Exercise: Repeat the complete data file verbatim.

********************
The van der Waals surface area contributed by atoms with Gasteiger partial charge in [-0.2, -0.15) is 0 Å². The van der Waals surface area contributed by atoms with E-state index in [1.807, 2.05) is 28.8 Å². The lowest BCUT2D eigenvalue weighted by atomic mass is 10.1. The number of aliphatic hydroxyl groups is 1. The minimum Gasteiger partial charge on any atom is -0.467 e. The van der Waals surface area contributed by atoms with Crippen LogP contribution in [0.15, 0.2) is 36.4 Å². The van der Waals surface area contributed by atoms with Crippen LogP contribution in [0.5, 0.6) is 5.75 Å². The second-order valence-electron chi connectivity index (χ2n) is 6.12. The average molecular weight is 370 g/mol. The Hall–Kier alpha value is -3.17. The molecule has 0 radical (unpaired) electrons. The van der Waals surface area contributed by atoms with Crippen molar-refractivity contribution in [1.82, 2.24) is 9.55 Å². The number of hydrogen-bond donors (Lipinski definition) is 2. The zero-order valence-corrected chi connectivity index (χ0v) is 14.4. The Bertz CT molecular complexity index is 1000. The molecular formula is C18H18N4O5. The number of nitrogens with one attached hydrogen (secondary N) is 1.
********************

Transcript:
The van der Waals surface area contributed by atoms with Gasteiger partial charge in [-0.2, -0.15) is 0 Å². The van der Waals surface area contributed by atoms with E-state index in [1.807, 2.05) is 28.8 Å². The lowest BCUT2D eigenvalue weighted by atomic mass is 10.1. The number of aliphatic hydroxyl groups is 1. The minimum Gasteiger partial charge on any atom is -0.467 e. The van der Waals surface area contributed by atoms with Crippen LogP contribution in [0.15, 0.2) is 36.4 Å². The van der Waals surface area contributed by atoms with Crippen LogP contribution in [0.5, 0.6) is 5.75 Å². The second-order valence-electron chi connectivity index (χ2n) is 6.12. The average molecular weight is 370 g/mol. The Hall–Kier alpha value is -3.17. The molecule has 0 radical (unpaired) electrons. The van der Waals surface area contributed by atoms with Crippen molar-refractivity contribution in [1.82, 2.24) is 9.55 Å². The number of hydrogen-bond donors (Lipinski definition) is 2. The zero-order valence-corrected chi connectivity index (χ0v) is 14.4. The Bertz CT molecular complexity index is 1000. The molecular formula is C18H18N4O5. The number of nitrogens with one attached hydrogen (secondary N) is 1.